## There were 17.35 million millionaires in the U.S. in 2018, according to estimates from the **Credit Suisse Research Institute’s Global Wealth Report 2018**.^{1} Otterwize thinks that there’s plenty of room at the top for more.

So heads up 1%: There’s a new generation of people ready to get their finances in shape and looking for their piece of the pie.

And listen up 20-somethings and 30-somethings: There’s gonna be a pop quiz on this stuff when you turn 65, and you better ace it.

**What do we mean by The New 99%?**

The New 99% is our term for the people who might someday accumulate enough wealth to join the economic ranks of the current 1%. (Yes, we see the mathematical inconsistency here—let’s call it poetic license.) We think that this could potentially be accomplished by following one simple idea that most current millionaires probably already know:

**Small amounts invested regularly have the potential to grow to more than $1 million by retirement if you start investing early enough.**

Consider this example:

**A 25-year-old who invests $5.25 a day in a retirement account that generates an annual return of 10% over time would have more than $1 million by age 65. **

- The key is to start investing early, because the power of compounding needs long periods of time to work its magic.
- Starting early allows you to take advantage of the greatest asset that you have right now: time.
- For every year that you delay saving and investing for retirement, the daily amount that you would need to save in order to reach $1 million by age 65 (using the average return rate assumptions shown in the table) goes up. (See Table 1 and Table 2 below.)
- This is not just for people who earn enormous salaries. This is for anyone who can find a way to save a little bit every day (and who starts investing early enough).
- For the 40-year period ending 12/31/2017, the average annual return of the S&P 500 was 13.15%, and the compound annual growth rate (CAGR) was 11.86 %. (See “Average Annual Return and CAGR of S&P 500” table below.) The same numbers over a 30-year period were 12.20% and 10.72%, respectively. (Although past performance is not a guarantee of future results.)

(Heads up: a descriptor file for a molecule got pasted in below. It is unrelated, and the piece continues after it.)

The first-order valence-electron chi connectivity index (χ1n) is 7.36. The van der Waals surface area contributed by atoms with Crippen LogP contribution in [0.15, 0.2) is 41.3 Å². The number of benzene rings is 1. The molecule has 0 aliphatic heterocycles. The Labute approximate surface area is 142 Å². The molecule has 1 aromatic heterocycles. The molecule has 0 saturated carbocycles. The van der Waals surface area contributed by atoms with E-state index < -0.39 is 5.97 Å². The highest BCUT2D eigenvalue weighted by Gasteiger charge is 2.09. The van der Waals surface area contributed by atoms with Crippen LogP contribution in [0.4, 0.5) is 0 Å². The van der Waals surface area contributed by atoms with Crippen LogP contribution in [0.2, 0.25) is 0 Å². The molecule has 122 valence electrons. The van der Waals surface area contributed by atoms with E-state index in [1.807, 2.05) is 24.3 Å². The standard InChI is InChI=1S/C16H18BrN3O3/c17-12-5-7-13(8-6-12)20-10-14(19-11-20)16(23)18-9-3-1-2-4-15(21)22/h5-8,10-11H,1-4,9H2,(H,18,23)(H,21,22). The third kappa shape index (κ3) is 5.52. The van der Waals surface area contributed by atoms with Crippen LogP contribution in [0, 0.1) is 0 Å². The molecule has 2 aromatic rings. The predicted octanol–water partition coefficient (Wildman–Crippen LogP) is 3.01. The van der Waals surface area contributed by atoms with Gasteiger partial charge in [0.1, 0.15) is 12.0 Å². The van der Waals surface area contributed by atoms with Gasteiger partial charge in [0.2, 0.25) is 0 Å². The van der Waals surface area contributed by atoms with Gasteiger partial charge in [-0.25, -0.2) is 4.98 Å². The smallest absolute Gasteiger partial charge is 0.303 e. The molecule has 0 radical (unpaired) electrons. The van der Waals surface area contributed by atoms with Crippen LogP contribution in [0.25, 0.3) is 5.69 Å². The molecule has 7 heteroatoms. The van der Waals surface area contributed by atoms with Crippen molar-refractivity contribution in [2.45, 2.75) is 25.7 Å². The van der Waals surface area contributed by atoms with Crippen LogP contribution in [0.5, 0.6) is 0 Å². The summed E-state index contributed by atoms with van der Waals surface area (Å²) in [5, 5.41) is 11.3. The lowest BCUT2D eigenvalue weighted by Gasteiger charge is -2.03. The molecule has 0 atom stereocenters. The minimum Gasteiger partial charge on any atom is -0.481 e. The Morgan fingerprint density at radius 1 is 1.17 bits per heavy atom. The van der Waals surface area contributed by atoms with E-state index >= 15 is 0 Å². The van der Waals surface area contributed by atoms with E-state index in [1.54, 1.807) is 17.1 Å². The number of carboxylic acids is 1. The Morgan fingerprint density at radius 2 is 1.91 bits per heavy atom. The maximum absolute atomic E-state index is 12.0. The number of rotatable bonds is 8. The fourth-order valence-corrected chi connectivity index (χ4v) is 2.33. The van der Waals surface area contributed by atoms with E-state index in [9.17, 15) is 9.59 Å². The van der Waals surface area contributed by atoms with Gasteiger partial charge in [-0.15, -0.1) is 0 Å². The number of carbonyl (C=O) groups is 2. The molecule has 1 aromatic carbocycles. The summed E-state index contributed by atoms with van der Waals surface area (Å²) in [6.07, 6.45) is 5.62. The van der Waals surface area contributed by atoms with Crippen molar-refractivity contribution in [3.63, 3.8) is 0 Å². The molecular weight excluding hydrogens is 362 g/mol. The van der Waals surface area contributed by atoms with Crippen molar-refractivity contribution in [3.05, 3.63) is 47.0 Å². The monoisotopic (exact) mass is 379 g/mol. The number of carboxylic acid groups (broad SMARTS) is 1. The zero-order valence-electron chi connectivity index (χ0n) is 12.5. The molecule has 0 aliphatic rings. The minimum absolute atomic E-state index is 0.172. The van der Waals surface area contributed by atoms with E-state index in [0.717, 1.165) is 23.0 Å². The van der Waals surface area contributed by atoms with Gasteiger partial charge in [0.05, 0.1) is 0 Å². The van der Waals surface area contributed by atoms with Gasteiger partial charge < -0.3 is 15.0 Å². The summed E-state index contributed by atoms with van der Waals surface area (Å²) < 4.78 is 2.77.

- According to a
**2017 PwC Survey**, almost half (46%) of baby boomers have less than $100,000 saved for retirement. We think millennials can do better than that: The key is getting started sooner not later.

**Three steps to consider**

If you’re in your 20s or 30s (it gets harder as you get older, which is why we’re not talking about 40-and-over), consider these three steps:

- Find your number in the table (your daily savings goal).
- Save that amount every day. You can figure it out weekly or monthly—whichever is easier for you.
- Invest the savings—as long as you have paid off all of your non-mortgage debt and have an emergency fund in place. (See “
**Starting to invest early.**“)

**1. Find your number (your daily savings goal)**

Look up your age in column 1, and find your daily savings target in column 2. This is the amount that you would aim to save every day to become a millionaire at age 65 (last column)—*assuming you invest the savings at an annual average return of 10%* (compounded monthly). This number is solely based on age (not on income or any other factor). By starting early, the number that you would need to save every day is smaller. (We cut off the table after 40, because the power of compounding needs time to work its wonders.)

**TABLE 1: FIND YOUR NUMBER**

**The New 99% Table calculated with more conservative return estimates**

Since nobody can predict future returns, and these are all just estimates anyway, the following table shows the daily savings target calculated with lower estimated returns (5%, 6%, 7%, 8%, and 9%), for comparison purposes.

Look up your age, and find the corresponding number in columns 2-6. This is the amount that you would aim to save every day to become a millionaire by the age of 65, *assuming that you achieve an annual return of 5-9%* (compounded monthly).

**TABLE 2: FIND YOUR NUMBER (@ different interest rates)**

**2. Find ways to save that amount every day**

Once you know what your daily savings target is, find ways to save that amount every day (or the equivalent of that amount on a monthly basis). This could be done in one of two ways (and you might want to try a combination of both):

*a. Cut back on your spending.*

*b. Find ways to bring in extra income*.

**a. Cut back on your spending:**

**a. Cut back on your spending:**

- One way to start saving money is to follow a